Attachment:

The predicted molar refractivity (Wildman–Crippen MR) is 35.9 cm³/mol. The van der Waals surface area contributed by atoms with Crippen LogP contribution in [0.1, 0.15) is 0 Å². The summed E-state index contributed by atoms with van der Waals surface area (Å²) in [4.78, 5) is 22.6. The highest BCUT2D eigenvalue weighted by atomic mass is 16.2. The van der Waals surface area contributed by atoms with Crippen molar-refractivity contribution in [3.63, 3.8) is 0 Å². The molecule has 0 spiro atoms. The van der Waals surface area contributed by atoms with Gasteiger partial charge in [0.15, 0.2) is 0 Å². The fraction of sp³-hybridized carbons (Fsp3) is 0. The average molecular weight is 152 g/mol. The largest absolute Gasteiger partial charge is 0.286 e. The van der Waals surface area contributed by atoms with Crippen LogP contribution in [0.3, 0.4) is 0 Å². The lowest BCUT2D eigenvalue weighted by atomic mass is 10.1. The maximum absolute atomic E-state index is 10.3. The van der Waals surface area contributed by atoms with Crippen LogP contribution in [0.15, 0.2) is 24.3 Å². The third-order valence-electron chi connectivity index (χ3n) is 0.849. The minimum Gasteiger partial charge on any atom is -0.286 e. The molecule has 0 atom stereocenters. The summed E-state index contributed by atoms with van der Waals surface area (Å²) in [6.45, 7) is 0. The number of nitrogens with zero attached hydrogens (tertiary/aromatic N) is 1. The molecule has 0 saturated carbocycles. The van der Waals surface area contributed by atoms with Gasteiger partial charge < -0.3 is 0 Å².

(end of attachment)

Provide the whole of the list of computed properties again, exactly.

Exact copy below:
The predicted molar refractivity (Wildman–Crippen MR) is 35.9 cm³/mol. The van der Waals surface area contributed by atoms with Crippen LogP contribution in [0.1, 0.15) is 0 Å². The summed E-state index contributed by atoms with van der Waals surface area (Å²) in [4.78, 5) is 22.6. The highest BCUT2D eigenvalue weighted by atomic mass is 16.2. The van der Waals surface area contributed by atoms with Crippen molar-refractivity contribution in [3.63, 3.8) is 0 Å². The molecule has 0 spiro atoms. The van der Waals surface area contributed by atoms with Gasteiger partial charge in [0.15, 0.2) is 0 Å². The fraction of sp³-hybridized carbons (Fsp3) is 0. The average molecular weight is 152 g/mol. The largest absolute Gasteiger partial charge is 0.286 e. The van der Waals surface area contributed by atoms with Crippen LogP contribution in [0.3, 0.4) is 0 Å². The lowest BCUT2D eigenvalue weighted by atomic mass is 10.1. The maximum absolute atomic E-state index is 10.3. The van der Waals surface area contributed by atoms with Crippen LogP contribution in [0.15, 0.2) is 24.3 Å². The third-order valence-electron chi connectivity index (χ3n) is 0.849. The minimum Gasteiger partial charge on any atom is -0.286 e. The molecule has 0 atom stereocenters. The summed E-state index contributed by atoms with van der Waals surface area (Å²) in [6.45, 7) is 0. The number of nitrogens with zero attached hydrogens (tertiary/aromatic N) is 1. The molecule has 0 saturated carbocycles. The van der Waals surface area contributed by atoms with Gasteiger partial charge < -0.3 is 0 Å².